When working in oils I follow the Frank Reilly method of painting that was started back in the 1950’s at the Art Student’s League. This method taught me to paint with a controlled palette. As I move through a painting almost all my essential colors are premixed into value strings from light to dark. I toggle back and forth between direct painting and careful premixed areas. There’s merit to both diving straight in and pre mixing for guaranteed results. Ultimately you have to go with whatever works best for you.
|3 value gray tone study - oil 3"x 6"?|
Here are some stages of painting the background. I tone the board in acrylics just enough to eliminate the glowing white surface but not enough to lose my underdrawing road map. From there I move background to foreground and refine as I go.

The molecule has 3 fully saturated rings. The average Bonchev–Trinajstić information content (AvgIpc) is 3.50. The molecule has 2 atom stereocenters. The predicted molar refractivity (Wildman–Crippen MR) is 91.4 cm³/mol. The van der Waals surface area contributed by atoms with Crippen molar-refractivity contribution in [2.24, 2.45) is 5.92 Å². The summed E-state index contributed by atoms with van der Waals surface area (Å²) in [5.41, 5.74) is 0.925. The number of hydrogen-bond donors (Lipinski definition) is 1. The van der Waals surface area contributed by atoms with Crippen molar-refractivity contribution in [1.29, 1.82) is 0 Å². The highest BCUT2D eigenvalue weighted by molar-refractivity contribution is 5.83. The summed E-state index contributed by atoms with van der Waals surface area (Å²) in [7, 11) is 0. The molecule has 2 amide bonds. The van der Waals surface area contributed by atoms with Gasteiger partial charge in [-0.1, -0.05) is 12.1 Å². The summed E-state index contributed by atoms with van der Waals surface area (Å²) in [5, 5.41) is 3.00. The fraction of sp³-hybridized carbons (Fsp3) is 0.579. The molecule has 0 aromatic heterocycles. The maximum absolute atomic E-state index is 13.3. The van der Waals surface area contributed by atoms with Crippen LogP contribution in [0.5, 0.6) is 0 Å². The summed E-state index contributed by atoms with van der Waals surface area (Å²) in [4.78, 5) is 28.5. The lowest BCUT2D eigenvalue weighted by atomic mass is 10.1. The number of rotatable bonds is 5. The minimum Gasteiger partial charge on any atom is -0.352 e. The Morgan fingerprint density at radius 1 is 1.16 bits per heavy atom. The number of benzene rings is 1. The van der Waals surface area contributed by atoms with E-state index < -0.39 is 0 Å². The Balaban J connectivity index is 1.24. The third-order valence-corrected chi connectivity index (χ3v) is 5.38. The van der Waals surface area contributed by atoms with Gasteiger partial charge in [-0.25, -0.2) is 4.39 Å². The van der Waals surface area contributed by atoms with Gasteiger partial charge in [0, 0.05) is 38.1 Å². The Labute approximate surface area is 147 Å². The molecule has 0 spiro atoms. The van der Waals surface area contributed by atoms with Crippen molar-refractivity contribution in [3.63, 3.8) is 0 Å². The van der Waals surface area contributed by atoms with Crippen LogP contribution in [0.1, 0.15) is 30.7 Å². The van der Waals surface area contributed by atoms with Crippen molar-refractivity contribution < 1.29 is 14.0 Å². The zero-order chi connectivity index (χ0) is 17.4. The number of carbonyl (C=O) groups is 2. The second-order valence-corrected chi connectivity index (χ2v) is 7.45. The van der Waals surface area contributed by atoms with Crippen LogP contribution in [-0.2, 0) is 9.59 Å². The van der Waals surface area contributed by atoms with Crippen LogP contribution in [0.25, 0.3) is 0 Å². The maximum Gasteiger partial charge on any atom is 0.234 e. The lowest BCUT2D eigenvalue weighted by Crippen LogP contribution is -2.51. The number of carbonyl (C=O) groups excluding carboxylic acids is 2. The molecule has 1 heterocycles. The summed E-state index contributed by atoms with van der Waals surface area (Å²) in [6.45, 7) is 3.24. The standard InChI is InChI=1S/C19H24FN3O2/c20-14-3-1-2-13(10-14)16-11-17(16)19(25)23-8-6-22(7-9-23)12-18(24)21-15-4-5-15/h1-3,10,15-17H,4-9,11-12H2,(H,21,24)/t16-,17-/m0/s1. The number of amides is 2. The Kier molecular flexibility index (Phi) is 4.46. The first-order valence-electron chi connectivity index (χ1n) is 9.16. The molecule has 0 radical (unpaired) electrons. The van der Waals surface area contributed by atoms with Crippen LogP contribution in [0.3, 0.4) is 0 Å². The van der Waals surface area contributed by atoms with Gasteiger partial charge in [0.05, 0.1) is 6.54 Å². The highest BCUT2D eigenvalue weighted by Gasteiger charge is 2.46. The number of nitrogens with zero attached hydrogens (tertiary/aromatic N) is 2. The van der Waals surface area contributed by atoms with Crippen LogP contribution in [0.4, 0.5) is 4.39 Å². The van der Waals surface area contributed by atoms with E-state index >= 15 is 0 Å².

This is a photo of my palette after a day’s work. Based on this I was painting the creature’s head and arm. I work on a glass palette placed inside a Masterson palette box. A piece of masonite toned with a neutral gray rests underneath the glass. This box retards the drying time of oils and can keep my mixtures wet for days. If you premix an oil palette then put this box in the refrigerator, your palette can last well over a week. Airtight box in a cold airtight box. The fridge step was beneficial back in college but I don’t go that far anymore.
Find out more about Frank Reilly: